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  1. #1
    I like rigid MTB.
    Reputation: edle's Avatar
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    Is it safe to use only the rear disc brake for trail riding ?

    I'm planning to use rear disc brake only on my steel 29er in order to save weight. I save 1.09LBs if using rear brake only.
    Is it safe to use only the rear disc brake for trail riding ?
    The trail that I usually go to has only a few steep/short section.
    How reliable is modern MTB hydraulic disc brake ?

    The rear disc brake is a brand new Formula RX.

    If everything goes according to plan, the steel 29er will be around 20.2LBs.

  2. #2
    ups and downs
    Reputation: rockyuphill's Avatar
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    It's not about safe, about 70% of your braking should be done with the front brake.
    I'm a member of NSMBA and IMBA Canada

  3. #3
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    I once lost the front hydraulic line on some old Magura rim brakes on a previous bike. This made for the most uncomfortable, and slow, ride back to the truck. I would never go without a front brake.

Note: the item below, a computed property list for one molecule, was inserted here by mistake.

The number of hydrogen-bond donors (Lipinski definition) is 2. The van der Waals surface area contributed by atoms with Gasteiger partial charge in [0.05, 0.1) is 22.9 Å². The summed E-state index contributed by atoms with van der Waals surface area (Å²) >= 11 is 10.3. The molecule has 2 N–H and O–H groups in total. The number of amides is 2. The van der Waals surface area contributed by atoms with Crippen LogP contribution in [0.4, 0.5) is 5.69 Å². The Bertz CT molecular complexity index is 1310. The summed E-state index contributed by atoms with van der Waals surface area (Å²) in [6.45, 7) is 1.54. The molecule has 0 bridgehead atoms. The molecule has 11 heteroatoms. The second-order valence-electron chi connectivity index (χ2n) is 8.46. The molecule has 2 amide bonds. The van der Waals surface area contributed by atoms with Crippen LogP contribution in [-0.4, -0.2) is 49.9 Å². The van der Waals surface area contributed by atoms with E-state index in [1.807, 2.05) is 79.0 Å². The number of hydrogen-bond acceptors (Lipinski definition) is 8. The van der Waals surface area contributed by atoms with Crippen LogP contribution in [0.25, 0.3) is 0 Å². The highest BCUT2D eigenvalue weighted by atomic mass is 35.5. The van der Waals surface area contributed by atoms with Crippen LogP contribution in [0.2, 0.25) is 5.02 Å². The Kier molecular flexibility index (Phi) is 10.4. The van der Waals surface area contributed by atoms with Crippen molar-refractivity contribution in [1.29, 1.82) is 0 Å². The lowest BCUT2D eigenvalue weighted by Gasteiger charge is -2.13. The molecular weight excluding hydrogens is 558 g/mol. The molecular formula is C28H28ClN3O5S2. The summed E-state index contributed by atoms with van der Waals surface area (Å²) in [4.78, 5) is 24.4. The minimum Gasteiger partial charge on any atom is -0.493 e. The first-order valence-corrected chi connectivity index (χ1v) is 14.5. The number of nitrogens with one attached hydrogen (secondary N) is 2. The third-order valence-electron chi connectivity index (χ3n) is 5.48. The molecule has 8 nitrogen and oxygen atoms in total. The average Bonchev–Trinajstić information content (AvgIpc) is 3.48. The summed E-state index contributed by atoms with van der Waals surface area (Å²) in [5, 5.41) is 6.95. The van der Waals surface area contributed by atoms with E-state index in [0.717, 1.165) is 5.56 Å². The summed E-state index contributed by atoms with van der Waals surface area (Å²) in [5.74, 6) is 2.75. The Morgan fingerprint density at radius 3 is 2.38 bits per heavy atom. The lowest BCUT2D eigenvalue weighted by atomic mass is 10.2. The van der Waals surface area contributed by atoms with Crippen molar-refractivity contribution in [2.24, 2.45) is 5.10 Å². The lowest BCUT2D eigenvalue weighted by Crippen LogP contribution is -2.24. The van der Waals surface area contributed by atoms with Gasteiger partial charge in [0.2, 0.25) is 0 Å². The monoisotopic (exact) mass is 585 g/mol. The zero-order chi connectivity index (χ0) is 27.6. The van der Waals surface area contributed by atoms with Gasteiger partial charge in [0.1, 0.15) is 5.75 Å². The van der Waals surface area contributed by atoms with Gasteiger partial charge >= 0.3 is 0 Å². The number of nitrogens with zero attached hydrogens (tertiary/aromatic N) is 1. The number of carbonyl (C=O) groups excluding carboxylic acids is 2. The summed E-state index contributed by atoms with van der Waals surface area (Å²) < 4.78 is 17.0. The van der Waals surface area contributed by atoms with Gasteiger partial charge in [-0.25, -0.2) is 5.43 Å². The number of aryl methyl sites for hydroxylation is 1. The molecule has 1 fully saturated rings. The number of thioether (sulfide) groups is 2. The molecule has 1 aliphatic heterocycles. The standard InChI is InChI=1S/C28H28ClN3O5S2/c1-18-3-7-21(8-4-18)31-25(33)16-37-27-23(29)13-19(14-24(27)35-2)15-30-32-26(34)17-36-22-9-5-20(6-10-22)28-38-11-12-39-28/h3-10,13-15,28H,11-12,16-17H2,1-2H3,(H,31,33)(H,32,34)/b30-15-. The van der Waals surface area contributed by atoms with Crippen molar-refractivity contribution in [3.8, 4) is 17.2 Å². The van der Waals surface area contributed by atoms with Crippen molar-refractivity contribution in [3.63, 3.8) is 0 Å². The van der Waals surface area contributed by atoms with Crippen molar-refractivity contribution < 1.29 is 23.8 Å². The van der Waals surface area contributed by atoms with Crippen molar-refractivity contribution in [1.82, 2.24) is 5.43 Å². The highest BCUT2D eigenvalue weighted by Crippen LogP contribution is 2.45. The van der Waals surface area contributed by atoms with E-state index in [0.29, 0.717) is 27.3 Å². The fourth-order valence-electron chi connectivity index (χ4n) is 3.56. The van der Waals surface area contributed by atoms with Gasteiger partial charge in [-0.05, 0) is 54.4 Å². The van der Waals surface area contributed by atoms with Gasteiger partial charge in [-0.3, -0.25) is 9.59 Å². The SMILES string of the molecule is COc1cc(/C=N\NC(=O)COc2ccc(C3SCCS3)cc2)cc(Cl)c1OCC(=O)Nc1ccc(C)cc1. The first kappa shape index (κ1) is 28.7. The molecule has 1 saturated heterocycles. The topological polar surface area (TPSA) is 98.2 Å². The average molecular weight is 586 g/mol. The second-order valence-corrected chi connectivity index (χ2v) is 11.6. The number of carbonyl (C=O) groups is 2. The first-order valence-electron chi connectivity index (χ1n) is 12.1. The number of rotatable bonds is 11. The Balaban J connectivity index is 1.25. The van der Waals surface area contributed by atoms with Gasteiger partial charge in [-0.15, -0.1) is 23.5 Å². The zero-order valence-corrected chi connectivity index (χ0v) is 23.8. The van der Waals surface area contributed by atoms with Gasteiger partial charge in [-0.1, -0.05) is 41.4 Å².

4. #4
    psycho cyclo addict
    Reputation: edubfromktown's Avatar
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    Think of it as a pound of prevention... I'd keep both brakes in the event you decide to ride other trails or have a failure. If you can't bear the thought of one extra lb. then go with front brake.
    Last edited by edubfromktown; 02-01-2013 at 11:21 AM.

  5. #5
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    I'm not sure if ditching a brake(s) in order to shed weight is a good idea.
    2007 FS KHS XC104
    2012 FS Yeti SB95 (Race/XT)
    2013 HT Cannondale Trail 7
    2013 HT Specialized Hardrock Sport (the commuter)

  6. #6
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    While already at an impressive weight, saving up for new front teeth will be more expensive than 2 seconds slower on the trails. Nothing really makes sense about this type of weight weenieism.
    Good brakes build confidence.
    A confident rider can be faster.
    The level of skill at which that weight can make a serious difference would indicate a pro level rider, who would not be asking such questions. Riding 10-20hrs a week will make you a better/faster rider, not 1lb off an already light bike.

  7. #7
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    Reputation: Saul Lumikko's Avatar
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    A bike should always have two proper means of stopping. If one fails, you'll have a plan B.

    If you are only to have one actual brake on the bike, it better be the front one and the drivetrain should be fixed singlespeed. That's two methods of stopping right there.

    Just look at the bikes people use to win world class races. None of them have removed a brake to save weight, have they? The benefit of having two brakes (for safety) and specifically a front brake (for effective deceleration) obviously far outweighs the small amount of weight saving from omitting it.